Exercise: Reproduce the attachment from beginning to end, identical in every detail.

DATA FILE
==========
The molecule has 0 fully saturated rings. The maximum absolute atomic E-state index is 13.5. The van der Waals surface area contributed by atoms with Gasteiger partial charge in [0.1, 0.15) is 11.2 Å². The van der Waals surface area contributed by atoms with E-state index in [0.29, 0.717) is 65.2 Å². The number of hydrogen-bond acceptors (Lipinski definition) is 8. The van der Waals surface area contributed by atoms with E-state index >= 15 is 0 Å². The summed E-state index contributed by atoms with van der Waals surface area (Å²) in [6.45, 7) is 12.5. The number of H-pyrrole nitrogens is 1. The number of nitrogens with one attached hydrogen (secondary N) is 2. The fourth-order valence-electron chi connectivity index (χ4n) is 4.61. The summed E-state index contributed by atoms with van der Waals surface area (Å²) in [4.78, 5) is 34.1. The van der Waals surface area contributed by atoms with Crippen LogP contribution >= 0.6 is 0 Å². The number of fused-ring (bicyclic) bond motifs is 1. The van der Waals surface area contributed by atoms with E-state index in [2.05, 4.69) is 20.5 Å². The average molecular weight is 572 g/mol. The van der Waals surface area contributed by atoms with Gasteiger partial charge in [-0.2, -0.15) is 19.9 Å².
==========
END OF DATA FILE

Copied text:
The molecule has 0 fully saturated rings. The maximum absolute atomic E-state index is 13.5. The van der Waals surface area contributed by atoms with Gasteiger partial charge in [0.1, 0.15) is 11.2 Å². The van der Waals surface area contributed by atoms with E-state index in [0.29, 0.717) is 65.2 Å². The number of hydrogen-bond acceptors (Lipinski definition) is 8. The van der Waals surface area contributed by atoms with E-state index >= 15 is 0 Å². The summed E-state index contributed by atoms with van der Waals surface area (Å²) in [6.45, 7) is 12.5. The number of H-pyrrole nitrogens is 1. The number of nitrogens with one attached hydrogen (secondary N) is 2. The fourth-order valence-electron chi connectivity index (χ4n) is 4.61. The summed E-state index contributed by atoms with van der Waals surface area (Å²) in [4.78, 5) is 34.1. The van der Waals surface area contributed by atoms with Crippen LogP contribution >= 0.6 is 0 Å². The number of fused-ring (bicyclic) bond motifs is 1. The van der Waals surface area contributed by atoms with E-state index in [2.05, 4.69) is 20.5 Å². The average molecular weight is 572 g/mol. The van der Waals surface area contributed by atoms with Gasteiger partial charge in [-0.2, -0.15) is 19.9 Å².